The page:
How sorta cool stuff works: the Internet

 
 

Sean McKernan explains how the world’s easiest way to order pizza really works
Very few inventions have changed the world as much as the internet, especially in such a short space of time. Just fifty years old this year, the internet has changed from a scientific tool, into a mainstream provider of services used by 1.5 billion every day.

Before the internet, data could only be transferred between computers by manually entering it into the second computer. The modern internet evolved in the 1990s from no fewer than four other precursors first created in the 1960s.

1165443_56434119The precursors of the internet came from various different sources: a model called Arpanet was designed to allow communication between universities; the RAND Corporation created a military computer network in the US; the National Physical Laboratory in England created a commercial computer network; and Cyclades was created by French researchers.

The internet is a network of over 350 million computers connected using various methods (wires, fibre optic cables, or satellites). Data is stored on large computers called servers throughout the world, and when needed is transferred to your computer using a set of rules called the TCP/IP protocol.

I obviously don’t want to bore you so I’ll spare you the details, but this protocol defines how data is transferred between computers. The data is initially split into thousands of small pieces, and is sent to your computer using different routes. It is then reassembled in your computer; this process is called packet switching.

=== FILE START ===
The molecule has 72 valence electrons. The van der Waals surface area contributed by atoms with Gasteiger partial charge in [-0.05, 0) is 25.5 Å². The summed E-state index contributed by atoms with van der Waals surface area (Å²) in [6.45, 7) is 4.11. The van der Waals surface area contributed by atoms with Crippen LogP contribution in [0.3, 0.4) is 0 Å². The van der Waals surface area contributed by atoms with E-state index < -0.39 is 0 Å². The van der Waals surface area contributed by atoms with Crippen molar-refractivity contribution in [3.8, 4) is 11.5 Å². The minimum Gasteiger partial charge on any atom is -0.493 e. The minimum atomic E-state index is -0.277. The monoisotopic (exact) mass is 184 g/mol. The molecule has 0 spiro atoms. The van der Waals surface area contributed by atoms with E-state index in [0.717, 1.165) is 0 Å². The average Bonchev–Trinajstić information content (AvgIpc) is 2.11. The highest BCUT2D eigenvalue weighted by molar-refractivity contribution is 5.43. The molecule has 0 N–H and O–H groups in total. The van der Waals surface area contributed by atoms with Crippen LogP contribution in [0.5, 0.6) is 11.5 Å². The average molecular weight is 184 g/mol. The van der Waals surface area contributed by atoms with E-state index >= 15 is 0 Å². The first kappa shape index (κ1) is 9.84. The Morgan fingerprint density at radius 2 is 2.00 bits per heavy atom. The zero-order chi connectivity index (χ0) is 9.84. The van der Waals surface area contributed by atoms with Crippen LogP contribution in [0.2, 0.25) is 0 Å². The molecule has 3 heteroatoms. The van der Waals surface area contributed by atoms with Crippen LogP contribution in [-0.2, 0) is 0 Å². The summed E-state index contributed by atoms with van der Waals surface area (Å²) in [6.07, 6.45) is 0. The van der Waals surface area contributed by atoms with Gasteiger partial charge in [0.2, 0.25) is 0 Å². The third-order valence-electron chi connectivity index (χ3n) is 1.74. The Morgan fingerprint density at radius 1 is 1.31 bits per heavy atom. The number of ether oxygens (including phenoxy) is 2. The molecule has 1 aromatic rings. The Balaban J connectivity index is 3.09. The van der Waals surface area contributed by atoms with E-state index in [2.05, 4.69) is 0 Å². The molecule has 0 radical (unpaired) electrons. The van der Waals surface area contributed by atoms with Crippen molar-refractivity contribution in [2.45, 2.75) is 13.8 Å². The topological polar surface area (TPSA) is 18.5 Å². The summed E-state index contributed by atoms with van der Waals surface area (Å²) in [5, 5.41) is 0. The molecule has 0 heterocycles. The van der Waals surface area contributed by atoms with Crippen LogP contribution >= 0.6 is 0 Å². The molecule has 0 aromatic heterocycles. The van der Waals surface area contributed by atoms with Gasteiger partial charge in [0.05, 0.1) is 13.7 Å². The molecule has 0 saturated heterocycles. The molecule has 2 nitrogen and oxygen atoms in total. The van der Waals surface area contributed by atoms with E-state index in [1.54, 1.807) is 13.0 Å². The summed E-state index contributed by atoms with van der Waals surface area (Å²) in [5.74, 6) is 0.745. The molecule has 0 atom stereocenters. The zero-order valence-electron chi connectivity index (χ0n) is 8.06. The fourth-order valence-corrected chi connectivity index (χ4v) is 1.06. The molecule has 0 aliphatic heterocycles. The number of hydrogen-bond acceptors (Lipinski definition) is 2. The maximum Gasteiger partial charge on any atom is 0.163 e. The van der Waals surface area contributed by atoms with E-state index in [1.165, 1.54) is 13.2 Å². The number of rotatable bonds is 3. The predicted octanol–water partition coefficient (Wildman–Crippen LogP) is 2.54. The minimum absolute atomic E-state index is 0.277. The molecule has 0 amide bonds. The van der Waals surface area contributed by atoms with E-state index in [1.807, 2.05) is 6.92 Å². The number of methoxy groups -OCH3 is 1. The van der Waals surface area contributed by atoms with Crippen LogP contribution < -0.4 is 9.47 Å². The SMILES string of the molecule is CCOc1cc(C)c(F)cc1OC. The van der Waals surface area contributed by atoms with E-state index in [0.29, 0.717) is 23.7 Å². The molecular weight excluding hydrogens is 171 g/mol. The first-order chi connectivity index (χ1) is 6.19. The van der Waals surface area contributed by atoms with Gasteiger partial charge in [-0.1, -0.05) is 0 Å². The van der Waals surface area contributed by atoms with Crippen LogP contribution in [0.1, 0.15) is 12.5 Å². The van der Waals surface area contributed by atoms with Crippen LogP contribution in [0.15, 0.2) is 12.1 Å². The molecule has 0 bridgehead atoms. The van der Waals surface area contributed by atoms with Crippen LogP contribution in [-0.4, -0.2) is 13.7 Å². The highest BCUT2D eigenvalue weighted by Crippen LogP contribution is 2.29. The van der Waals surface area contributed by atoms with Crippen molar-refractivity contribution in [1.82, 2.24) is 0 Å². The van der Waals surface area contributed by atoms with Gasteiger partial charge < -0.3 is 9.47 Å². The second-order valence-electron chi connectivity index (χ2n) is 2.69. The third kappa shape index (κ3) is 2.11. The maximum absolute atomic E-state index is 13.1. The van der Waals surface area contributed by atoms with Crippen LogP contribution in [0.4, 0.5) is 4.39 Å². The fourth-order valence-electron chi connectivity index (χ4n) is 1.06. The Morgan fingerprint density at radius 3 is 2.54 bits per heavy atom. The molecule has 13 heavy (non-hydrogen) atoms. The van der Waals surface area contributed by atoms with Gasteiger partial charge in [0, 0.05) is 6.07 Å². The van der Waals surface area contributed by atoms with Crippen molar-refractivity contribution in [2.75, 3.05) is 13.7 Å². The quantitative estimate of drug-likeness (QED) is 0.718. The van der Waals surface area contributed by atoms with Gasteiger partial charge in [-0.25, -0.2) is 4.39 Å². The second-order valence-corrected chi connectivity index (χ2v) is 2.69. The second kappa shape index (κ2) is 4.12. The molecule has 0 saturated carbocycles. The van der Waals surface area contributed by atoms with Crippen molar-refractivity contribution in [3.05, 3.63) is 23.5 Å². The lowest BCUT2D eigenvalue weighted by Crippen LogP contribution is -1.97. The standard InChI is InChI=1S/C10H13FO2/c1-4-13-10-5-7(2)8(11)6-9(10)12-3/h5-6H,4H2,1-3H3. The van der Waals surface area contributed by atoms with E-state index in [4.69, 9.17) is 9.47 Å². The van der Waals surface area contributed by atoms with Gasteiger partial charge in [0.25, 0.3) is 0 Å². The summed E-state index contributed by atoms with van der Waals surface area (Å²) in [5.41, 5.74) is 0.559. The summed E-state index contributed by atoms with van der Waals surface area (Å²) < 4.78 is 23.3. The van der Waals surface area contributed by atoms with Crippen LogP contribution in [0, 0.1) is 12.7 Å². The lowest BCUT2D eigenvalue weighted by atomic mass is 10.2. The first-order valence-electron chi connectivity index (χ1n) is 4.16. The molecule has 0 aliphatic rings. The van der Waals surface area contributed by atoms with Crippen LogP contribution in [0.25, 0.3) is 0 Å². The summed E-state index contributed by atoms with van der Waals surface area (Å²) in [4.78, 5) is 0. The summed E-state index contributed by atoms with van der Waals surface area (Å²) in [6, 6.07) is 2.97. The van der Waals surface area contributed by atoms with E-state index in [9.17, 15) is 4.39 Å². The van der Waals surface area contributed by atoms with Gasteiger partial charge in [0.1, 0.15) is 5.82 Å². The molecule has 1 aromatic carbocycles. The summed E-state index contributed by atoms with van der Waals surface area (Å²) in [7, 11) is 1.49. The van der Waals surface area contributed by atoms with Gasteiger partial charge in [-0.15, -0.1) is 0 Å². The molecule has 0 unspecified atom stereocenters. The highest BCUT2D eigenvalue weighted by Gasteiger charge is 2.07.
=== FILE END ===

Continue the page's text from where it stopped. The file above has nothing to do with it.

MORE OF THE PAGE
Packet switching means that if one cable is severed, data can still flow using other routes. In 2008 a cable supplying the Middle East was destroyed but, using other cables the internet was still able to function fully.

The modern internet still relies heavily on cables hanging at 200m depth in the world’s oceans. Other methods of connection include satellites and radio waves.

To use the internet, each computer must be able to be identified and this is done using an IP address (four numbers unique to each computer on the internet) that function like your house address. Using this address data can be sent to your computer. When you type, say, www.google.com into your web browser, it is converted into the number which allows your computer to know where to go. (Google is 216.239.51.99 in case you wondered.)

One of the most important factors of the internet is speed, with broadband connections being some of the fastest. Broadband works by increasing the speed of the internet connection by using multiple ‘channels’ to increase the amount of data transferred.

To connect to the internet, most users will use an Internet Service Provider. These services act as a middleman between the internet and your computer. They are also able to restrict access to sites or files, such as file-sharing networks. This is a controversial practice, compared by some people to censorship. Eircom has recently been criticised for blocking access to the famous torrent site The Pirate Bay. Other governments place heavy censorship on the internet, such as China, which restricts access to many services and sites.

Many services now use the internet with banking, communication and gaming all heavily investing in their online systems. All of these useful services, and pizza deliveries, are now accessible from under your bed covers, making it increasingly difficult to get up for those early lectures – at least for me anyway…

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